Exhibition | The Van de Veldes: Greenwich, Art, and the Sea

Posted in books, catalogues, exhibitions by Editor on May 13, 2023

Willem van de Velde the Younger, A Royal Visit to the Fleet in the Thames Estuary, 1672, detail, 1672–94, oil on canvas, 165 × 330 cm (Greenwich: National Maritime Museum, BHC0299). More information is available here»

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Now on view at Greenwich:

The Van de Veldes: Greenwich, Art, and the Sea
Queen’s House, Greenwich, 2 March 2023 — 14 January 2024

In the winter of 1672–73, two celebrated Dutch artists arrived in London. Willem van de Velde the Elder (1610/11–1693) was renowned for his highly accurate drawings of ships and maritime life. He would even go to sea himself, paper in hand, to capture naval battles as they were raging. His son, Willem van de Velde the Younger (1633–1707), was a famed painter. From calm coastal scenes to fierce storms, his work captured the many moods of the ocean.

The Burning of the Royal James at the Battle of Solebay, 28 May 1672, tapestry designed by Willem Van de Velde the Elder, made by Thomas Poyntz, 1672 (Greenwich: National Maritime Museum).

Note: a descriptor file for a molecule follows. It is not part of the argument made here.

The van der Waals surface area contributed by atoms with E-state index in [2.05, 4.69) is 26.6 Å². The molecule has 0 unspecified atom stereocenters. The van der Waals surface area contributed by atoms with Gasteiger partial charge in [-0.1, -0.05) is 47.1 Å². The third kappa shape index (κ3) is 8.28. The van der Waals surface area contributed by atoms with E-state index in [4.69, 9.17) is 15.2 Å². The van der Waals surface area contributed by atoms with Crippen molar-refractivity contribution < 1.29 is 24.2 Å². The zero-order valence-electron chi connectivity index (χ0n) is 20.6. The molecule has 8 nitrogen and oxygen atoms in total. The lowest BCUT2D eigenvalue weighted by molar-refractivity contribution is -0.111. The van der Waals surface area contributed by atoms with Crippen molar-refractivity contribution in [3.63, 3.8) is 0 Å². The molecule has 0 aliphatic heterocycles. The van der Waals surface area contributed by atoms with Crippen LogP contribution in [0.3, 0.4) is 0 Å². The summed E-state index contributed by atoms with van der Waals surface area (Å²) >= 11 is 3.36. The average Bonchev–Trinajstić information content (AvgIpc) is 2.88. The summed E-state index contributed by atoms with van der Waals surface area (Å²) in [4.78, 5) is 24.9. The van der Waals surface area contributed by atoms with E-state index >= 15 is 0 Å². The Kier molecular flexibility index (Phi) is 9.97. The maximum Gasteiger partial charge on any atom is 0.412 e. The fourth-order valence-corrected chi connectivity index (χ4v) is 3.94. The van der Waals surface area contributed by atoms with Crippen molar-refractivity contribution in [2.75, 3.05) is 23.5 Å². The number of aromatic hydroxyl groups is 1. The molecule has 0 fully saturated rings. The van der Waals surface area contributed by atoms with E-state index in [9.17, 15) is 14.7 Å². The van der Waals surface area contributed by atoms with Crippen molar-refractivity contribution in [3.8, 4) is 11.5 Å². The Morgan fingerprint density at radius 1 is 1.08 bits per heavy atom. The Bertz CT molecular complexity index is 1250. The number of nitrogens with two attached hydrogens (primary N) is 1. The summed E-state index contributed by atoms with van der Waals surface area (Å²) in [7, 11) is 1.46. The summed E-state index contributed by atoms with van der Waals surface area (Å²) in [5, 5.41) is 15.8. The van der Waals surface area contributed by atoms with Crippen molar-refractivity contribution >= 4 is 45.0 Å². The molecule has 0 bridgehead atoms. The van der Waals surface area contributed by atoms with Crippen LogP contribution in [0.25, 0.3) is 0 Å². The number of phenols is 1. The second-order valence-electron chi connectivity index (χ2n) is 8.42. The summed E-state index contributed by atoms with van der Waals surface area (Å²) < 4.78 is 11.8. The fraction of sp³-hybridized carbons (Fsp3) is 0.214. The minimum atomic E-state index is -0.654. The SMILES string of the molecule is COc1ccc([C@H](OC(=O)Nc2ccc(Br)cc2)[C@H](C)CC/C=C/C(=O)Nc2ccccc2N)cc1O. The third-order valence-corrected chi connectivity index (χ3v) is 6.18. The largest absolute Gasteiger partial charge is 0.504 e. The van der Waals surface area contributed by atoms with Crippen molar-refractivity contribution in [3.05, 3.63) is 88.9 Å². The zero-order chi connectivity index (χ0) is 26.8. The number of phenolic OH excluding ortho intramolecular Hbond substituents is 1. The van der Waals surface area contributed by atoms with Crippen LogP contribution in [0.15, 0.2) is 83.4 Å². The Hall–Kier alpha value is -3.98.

King Charles II offered them a studio space at the Queen’s House in Greenwich and each a salary of £100 a year to create drawings and paintings of ‘Sea Fights’. Here they worked, creating magnificent paintings and tapestries, as well as thousands of detailed sketches, drawings, and designs. The National Maritime Museum has the largest collection of works by the Van de Veldes in the world, and now, 350 years on from their first arrival in England, the Queen’s House will once again become a home for these artists, whose work would inspire generations of marine painters, including J.M.W. Turner. The Van de Veldes: Greenwich, Art and the Sea follows the journey of these émigré artists and explores how they changed the course of British maritime art.

“The Van de Velde collection at Greenwich is remarkable not only for its sheer size but for what it reveals about how a 17th-century artist’s studio functioned,” says Dr Allison Goudie, Curator of Art. “This exhibition celebrates this extraordinary aspect of the Van de Velde collection here, and the unique connection it now has with the Queen’s House, the location of the Van de Veldes’ studio for over 20 years.”

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